She says that “leaning into your authentic self” is noticed by students.

“You’re letting your natural gifts shine,” she said. “And then you’re happier and the kids are happier. You want to stay where you feel like you belong.”

Curriculum vitae: Rachael Mahmood

Age: 41

Residence: Plainfield

Hometown: Downers Grove

Occupation: Fifth grade teacher at Georgetown Elementary School in Aurora. Teacher with Indian Prairie School District 204 for 19 years

Education: Ed.D., Northern Illinois University; Master’s of Education, Elmhurst College; Bachelor in Elementary Education and Psychology, Benedictine University

Credentials: Micro-credentials in equity mindset and culturally responsive curriculum from Illinois State University

Activities: Chair of equity team at Georgetown Elementary School; previous equity ambassador for Indian Prairie School District 204; served on district’s parent diversity advisory council for 15 years.

Hobbies: Traveling: Mahmood has visited 20 countries on four different continents; writing articles and blogs about education and equity; walking; listening to podcasts about education and equity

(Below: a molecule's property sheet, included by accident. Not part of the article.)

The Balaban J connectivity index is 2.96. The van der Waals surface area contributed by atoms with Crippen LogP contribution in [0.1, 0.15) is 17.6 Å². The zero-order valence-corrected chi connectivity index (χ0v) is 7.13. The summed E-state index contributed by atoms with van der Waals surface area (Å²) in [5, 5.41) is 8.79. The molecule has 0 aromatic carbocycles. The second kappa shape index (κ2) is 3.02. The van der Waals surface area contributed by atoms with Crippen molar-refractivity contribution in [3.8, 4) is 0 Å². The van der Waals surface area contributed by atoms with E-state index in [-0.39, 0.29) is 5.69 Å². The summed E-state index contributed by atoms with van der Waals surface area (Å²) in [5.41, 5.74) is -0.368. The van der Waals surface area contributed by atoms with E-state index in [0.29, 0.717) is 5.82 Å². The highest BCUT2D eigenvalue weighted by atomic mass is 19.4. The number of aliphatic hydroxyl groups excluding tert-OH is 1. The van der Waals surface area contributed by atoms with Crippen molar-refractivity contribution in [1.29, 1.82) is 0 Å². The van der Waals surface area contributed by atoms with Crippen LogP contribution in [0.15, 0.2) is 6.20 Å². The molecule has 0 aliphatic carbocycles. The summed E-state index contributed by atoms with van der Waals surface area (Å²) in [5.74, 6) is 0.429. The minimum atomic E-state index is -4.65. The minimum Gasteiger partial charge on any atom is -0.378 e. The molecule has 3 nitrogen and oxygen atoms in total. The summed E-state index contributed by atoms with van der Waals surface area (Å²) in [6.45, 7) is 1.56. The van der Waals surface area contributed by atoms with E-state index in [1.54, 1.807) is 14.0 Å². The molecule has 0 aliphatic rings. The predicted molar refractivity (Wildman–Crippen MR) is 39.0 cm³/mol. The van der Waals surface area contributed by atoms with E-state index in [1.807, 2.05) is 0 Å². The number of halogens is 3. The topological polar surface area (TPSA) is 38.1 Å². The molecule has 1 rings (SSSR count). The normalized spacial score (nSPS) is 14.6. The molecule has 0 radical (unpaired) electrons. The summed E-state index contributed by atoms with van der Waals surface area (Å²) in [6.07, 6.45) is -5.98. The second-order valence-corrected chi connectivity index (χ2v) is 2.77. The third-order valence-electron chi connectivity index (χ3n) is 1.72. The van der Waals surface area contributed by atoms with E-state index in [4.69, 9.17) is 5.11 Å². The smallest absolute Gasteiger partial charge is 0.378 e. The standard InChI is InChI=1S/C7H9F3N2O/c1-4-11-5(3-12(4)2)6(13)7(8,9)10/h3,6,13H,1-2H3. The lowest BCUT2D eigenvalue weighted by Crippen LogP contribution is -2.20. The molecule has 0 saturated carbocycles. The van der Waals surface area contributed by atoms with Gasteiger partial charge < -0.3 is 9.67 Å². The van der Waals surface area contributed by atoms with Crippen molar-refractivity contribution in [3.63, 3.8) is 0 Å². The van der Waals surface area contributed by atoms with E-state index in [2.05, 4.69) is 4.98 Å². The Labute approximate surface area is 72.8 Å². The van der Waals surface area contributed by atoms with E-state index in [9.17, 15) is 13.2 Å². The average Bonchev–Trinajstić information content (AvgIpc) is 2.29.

Five tips from a top teacher

1. Embrace your identity (your culture, experiences, talents) as your greatest strength. Leaning into your identity enhances your teaching.

2. Take time to learn about students' identities (their cultures, experiences, talents). Knowing students as individuals, and viewing their identity as a strength, builds connections and relationships that can carry you through challenging times with students.

3. Design lessons/ tweak lessons to include topics or projects you love to teach. We are all happier when we are teaching what we enjoy.

4. At the end of the day, write down or tell yourself or a colleague something good that happened or something you enjoyed that day.

5. Affirm your students and colleagues. Be intentional in telling them the value they have to your school and that they belong.